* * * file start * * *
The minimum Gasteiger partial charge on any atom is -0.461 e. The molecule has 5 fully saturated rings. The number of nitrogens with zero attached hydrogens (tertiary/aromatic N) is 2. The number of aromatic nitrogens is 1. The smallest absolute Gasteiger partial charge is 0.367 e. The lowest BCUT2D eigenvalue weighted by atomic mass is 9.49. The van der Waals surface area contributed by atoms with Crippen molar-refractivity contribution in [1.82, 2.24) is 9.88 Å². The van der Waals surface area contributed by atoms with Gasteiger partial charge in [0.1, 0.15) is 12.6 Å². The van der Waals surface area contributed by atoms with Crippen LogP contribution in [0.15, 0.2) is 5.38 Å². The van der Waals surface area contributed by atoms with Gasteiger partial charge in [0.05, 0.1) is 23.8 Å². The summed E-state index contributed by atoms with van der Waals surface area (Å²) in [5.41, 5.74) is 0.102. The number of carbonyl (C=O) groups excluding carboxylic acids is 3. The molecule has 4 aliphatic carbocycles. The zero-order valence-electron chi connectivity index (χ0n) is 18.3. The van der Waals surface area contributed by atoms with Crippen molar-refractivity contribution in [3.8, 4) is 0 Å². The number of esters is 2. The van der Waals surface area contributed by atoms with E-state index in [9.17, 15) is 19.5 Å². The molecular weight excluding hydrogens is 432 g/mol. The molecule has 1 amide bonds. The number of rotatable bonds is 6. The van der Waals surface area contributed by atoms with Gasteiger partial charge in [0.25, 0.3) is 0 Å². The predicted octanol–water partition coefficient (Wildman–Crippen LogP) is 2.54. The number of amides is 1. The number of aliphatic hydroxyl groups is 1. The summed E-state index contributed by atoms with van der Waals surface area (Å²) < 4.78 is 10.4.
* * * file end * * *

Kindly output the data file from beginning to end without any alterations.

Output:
The minimum Gasteiger partial charge on any atom is -0.461 e. The molecule has 5 fully saturated rings. The number of nitrogens with zero attached hydrogens (tertiary/aromatic N) is 2. The number of aromatic nitrogens is 1. The smallest absolute Gasteiger partial charge is 0.367 e. The lowest BCUT2D eigenvalue weighted by atomic mass is 9.49. The van der Waals surface area contributed by atoms with Crippen molar-refractivity contribution in [1.82, 2.24) is 9.88 Å². The van der Waals surface area contributed by atoms with Gasteiger partial charge in [0.1, 0.15) is 12.6 Å². The van der Waals surface area contributed by atoms with Crippen LogP contribution in [0.15, 0.2) is 5.38 Å². The van der Waals surface area contributed by atoms with Gasteiger partial charge in [0.05, 0.1) is 23.8 Å². The summed E-state index contributed by atoms with van der Waals surface area (Å²) in [5.41, 5.74) is 0.102. The number of carbonyl (C=O) groups excluding carboxylic acids is 3. The molecule has 4 aliphatic carbocycles. The zero-order valence-electron chi connectivity index (χ0n) is 18.3. The van der Waals surface area contributed by atoms with Crippen molar-refractivity contribution in [3.8, 4) is 0 Å². The number of esters is 2. The van der Waals surface area contributed by atoms with E-state index in [9.17, 15) is 19.5 Å². The molecular weight excluding hydrogens is 432 g/mol. The molecule has 1 amide bonds. The number of rotatable bonds is 6. The van der Waals surface area contributed by atoms with Gasteiger partial charge in [0.25, 0.3) is 0 Å². The predicted octanol–water partition coefficient (Wildman–Crippen LogP) is 2.54. The number of amides is 1. The number of aliphatic hydroxyl groups is 1. The summed E-state index contributed by atoms with van der Waals surface area (Å²) < 4.78 is 10.4.